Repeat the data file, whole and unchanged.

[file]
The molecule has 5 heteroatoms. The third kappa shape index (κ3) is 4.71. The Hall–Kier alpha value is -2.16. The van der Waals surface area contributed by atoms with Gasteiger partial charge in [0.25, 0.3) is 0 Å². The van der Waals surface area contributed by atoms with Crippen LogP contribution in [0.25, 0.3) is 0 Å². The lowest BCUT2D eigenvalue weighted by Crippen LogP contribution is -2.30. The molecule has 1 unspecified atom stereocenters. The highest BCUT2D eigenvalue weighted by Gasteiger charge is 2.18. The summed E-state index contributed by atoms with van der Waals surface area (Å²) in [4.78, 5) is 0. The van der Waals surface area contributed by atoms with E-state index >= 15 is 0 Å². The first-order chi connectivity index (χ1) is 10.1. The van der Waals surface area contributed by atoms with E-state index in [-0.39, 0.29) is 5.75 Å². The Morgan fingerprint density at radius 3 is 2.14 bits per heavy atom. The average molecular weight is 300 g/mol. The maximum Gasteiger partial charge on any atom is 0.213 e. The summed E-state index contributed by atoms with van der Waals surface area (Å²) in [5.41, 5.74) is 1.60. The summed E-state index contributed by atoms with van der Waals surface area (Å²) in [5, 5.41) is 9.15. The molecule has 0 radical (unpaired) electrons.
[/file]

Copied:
The molecule has 5 heteroatoms. The third kappa shape index (κ3) is 4.71. The Hall–Kier alpha value is -2.16. The van der Waals surface area contributed by atoms with Gasteiger partial charge in [0.25, 0.3) is 0 Å². The van der Waals surface area contributed by atoms with Crippen LogP contribution in [0.25, 0.3) is 0 Å². The lowest BCUT2D eigenvalue weighted by Crippen LogP contribution is -2.30. The molecule has 1 unspecified atom stereocenters. The highest BCUT2D eigenvalue weighted by Gasteiger charge is 2.18. The summed E-state index contributed by atoms with van der Waals surface area (Å²) in [4.78, 5) is 0. The van der Waals surface area contributed by atoms with E-state index >= 15 is 0 Å². The first-order chi connectivity index (χ1) is 10.1. The van der Waals surface area contributed by atoms with E-state index in [-0.39, 0.29) is 5.75 Å². The Morgan fingerprint density at radius 3 is 2.14 bits per heavy atom. The average molecular weight is 300 g/mol. The maximum Gasteiger partial charge on any atom is 0.213 e. The summed E-state index contributed by atoms with van der Waals surface area (Å²) in [5.41, 5.74) is 1.60. The summed E-state index contributed by atoms with van der Waals surface area (Å²) in [5, 5.41) is 9.15. The molecule has 0 radical (unpaired) electrons.